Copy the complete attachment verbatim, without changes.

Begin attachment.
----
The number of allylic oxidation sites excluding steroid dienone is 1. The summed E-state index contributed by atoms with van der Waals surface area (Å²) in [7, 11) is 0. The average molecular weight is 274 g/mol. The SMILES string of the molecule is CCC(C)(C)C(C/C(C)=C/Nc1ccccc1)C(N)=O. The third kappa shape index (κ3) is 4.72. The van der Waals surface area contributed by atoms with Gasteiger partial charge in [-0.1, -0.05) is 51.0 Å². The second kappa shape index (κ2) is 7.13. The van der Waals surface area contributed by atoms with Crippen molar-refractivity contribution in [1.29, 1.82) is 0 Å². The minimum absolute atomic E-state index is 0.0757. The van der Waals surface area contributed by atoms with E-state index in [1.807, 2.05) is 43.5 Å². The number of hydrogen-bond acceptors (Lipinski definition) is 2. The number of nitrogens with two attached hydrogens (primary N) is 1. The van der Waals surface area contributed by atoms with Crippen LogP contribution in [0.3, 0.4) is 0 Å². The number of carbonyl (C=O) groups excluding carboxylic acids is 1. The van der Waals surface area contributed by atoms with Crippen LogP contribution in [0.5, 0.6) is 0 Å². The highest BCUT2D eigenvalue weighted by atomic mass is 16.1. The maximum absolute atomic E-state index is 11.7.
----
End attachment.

The number of allylic oxidation sites excluding steroid dienone is 1. The summed E-state index contributed by atoms with van der Waals surface area (Å²) in [7, 11) is 0. The average molecular weight is 274 g/mol. The SMILES string of the molecule is CCC(C)(C)C(C/C(C)=C/Nc1ccccc1)C(N)=O. The third kappa shape index (κ3) is 4.72. The van der Waals surface area contributed by atoms with Gasteiger partial charge in [-0.1, -0.05) is 51.0 Å². The second kappa shape index (κ2) is 7.13. The van der Waals surface area contributed by atoms with Crippen molar-refractivity contribution in [1.29, 1.82) is 0 Å². The minimum absolute atomic E-state index is 0.0757. The van der Waals surface area contributed by atoms with E-state index in [1.807, 2.05) is 43.5 Å². The number of hydrogen-bond acceptors (Lipinski definition) is 2. The number of nitrogens with two attached hydrogens (primary N) is 1. The van der Waals surface area contributed by atoms with Crippen LogP contribution in [0.3, 0.4) is 0 Å². The number of carbonyl (C=O) groups excluding carboxylic acids is 1. The van der Waals surface area contributed by atoms with Crippen LogP contribution in [0.5, 0.6) is 0 Å². The highest BCUT2D eigenvalue weighted by atomic mass is 16.1. The maximum absolute atomic E-state index is 11.7.